An effective way to chum for catfish, trout, and other species is to sling globs of chum with one of those “chuckers” designed to throw tennis balls for dogs. Just load up the cup–I use canned corn or cat food–and heave it. I can get chum out as far as 75 feet this way. –Mark Cerulli, Mashpee, Mass.
Slice Braided Line With a Letter Opener
When I switched over from mono to braided line, I found that my nail clippers just shredded the braid. And scissors were hard to keep at the ready, not to mention dangerous to carry. So I purchased a letter -opener–the type that has the blade safely concealed. This makes a quick, clean cut in any type of line, and it works so well that I threw my nail clippers away. –Edward P. Watcheski Jr., Millsboro, Del.
Make Your Water Bowl Fit the Jug
It’s important to have plenty of water for your dog in the field. To make a handy lightweight bowl, cut off the bottom third of an empty gallon jug. Take another empty gallon jug and fill it with water. The “bowl” will fit snugly over the bottom of the water jug, which makes it convenient to bring both the water and the bowl on a hunt. –Jim Rucker, Lancaster, Ky.
Make a Wind Checker With Baking Soda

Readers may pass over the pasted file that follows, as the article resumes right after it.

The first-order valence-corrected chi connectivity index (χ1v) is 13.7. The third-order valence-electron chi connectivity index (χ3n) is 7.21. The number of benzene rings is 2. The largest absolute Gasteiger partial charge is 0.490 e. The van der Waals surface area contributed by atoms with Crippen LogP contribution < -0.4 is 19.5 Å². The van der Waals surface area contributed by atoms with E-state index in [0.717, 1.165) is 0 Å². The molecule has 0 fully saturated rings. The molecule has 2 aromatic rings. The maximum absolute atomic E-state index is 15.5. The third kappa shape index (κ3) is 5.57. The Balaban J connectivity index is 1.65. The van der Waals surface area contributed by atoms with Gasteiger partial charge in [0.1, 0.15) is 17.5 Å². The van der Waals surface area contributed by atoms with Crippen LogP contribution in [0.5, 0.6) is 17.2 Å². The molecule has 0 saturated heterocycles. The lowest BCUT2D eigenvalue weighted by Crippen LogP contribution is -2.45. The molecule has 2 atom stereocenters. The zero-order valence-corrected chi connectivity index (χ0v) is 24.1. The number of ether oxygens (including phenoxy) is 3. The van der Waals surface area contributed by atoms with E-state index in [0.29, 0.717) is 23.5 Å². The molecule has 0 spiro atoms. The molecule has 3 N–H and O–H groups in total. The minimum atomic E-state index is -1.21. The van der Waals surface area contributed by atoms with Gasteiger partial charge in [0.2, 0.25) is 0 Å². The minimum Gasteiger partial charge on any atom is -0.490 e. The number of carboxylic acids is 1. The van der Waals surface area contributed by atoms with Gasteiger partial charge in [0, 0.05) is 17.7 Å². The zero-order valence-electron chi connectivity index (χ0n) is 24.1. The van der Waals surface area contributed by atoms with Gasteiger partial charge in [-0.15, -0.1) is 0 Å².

Pour some baking soda into an empty, dried-out nasal-spray bottle until it’s almost full, then reattach the nozzle. Just squeeze the bottle and you’ll get an accurate wind reading in the field. –Mitchell Saur, Gaithersburg, Md.
Dry Your Boots With Newspaper
I stuff my boots with newspaper, which absorbs the moisture. Then I keep repeating with dry pages every 45 minutes, and they’re good to go the next day. _ –Marck Schwarze, Elk River, Minn._
Keep a Spool Wrapped Inside a Koozie
An aluminum-can Koozie isn’t just for keeping a cold one cool. To keep a large spool of mono fishing line from unraveling, I tuck it inside a Koozie. I leave a piece of line hanging out, so I can strip off as much as I need without making a mess of the spool. –Michael Willsher, North Branford, Conn.
Make a Waterproof Shell For Your Matches
I rely on an old but still useful tip to keep my strike-anywhere matches safe and dry. I place them inside a spent 16-gauge shotgun shell capped off with another spent 12-gauge shell. This keeps my matches in a compact, rugged, water-resistant, floatable container for whenever I’m ready to use them. –Ryan Arch, Galva, Ill
Make a Golf Club Gaff